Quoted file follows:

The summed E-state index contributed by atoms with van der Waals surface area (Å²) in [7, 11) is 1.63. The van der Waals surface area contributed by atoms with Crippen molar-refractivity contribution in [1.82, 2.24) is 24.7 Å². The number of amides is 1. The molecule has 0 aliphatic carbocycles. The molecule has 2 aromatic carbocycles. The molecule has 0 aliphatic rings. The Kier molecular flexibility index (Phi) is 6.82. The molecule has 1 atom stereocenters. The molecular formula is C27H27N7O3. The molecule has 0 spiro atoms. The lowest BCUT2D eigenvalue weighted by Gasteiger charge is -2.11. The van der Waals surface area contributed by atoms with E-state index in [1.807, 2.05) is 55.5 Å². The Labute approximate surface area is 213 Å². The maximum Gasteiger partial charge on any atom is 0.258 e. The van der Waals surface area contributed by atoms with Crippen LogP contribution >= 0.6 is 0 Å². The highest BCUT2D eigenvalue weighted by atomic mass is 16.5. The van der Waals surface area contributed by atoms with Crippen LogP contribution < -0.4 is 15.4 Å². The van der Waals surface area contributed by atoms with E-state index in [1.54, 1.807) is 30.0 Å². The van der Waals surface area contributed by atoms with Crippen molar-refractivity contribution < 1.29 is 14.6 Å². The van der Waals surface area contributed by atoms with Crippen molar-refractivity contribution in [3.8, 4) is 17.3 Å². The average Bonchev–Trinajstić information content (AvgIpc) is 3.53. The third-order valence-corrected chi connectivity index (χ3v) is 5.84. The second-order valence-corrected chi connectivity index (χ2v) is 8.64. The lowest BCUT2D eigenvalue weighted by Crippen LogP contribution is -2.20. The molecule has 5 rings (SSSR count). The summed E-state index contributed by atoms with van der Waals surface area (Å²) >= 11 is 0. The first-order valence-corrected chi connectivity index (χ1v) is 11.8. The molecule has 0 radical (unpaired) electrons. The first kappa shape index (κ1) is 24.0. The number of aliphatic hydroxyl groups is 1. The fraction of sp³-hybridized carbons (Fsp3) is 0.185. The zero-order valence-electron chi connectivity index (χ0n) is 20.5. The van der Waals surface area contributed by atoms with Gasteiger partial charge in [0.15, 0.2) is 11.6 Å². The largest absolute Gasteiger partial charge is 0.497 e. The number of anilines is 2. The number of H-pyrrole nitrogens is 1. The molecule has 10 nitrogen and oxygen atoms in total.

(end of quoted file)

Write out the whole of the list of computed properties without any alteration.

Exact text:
The summed E-state index contributed by atoms with van der Waals surface area (Å²) in [7, 11) is 1.63. The van der Waals surface area contributed by atoms with Crippen molar-refractivity contribution in [1.82, 2.24) is 24.7 Å². The number of amides is 1. The molecule has 0 aliphatic carbocycles. The molecule has 2 aromatic carbocycles. The molecule has 0 aliphatic rings. The Kier molecular flexibility index (Phi) is 6.82. The molecule has 1 atom stereocenters. The molecular formula is C27H27N7O3. The molecule has 0 spiro atoms. The lowest BCUT2D eigenvalue weighted by Gasteiger charge is -2.11. The van der Waals surface area contributed by atoms with E-state index in [1.807, 2.05) is 55.5 Å². The Labute approximate surface area is 213 Å². The maximum Gasteiger partial charge on any atom is 0.258 e. The van der Waals surface area contributed by atoms with Crippen LogP contribution >= 0.6 is 0 Å². The highest BCUT2D eigenvalue weighted by atomic mass is 16.5. The van der Waals surface area contributed by atoms with Crippen LogP contribution < -0.4 is 15.4 Å². The van der Waals surface area contributed by atoms with E-state index in [1.54, 1.807) is 30.0 Å². The van der Waals surface area contributed by atoms with Crippen molar-refractivity contribution < 1.29 is 14.6 Å². The van der Waals surface area contributed by atoms with Crippen molar-refractivity contribution in [3.8, 4) is 17.3 Å². The average Bonchev–Trinajstić information content (AvgIpc) is 3.53. The third-order valence-corrected chi connectivity index (χ3v) is 5.84. The second-order valence-corrected chi connectivity index (χ2v) is 8.64. The lowest BCUT2D eigenvalue weighted by Crippen LogP contribution is -2.20. The molecule has 5 rings (SSSR count). The summed E-state index contributed by atoms with van der Waals surface area (Å²) >= 11 is 0. The first-order valence-corrected chi connectivity index (χ1v) is 11.8. The molecule has 0 radical (unpaired) electrons. The first kappa shape index (κ1) is 24.0. The number of aliphatic hydroxyl groups is 1. The fraction of sp³-hybridized carbons (Fsp3) is 0.185. The zero-order valence-electron chi connectivity index (χ0n) is 20.5. The van der Waals surface area contributed by atoms with Gasteiger partial charge in [0.15, 0.2) is 11.6 Å². The largest absolute Gasteiger partial charge is 0.497 e. The number of anilines is 2. The number of H-pyrrole nitrogens is 1. The molecule has 10 nitrogen and oxygen atoms in total.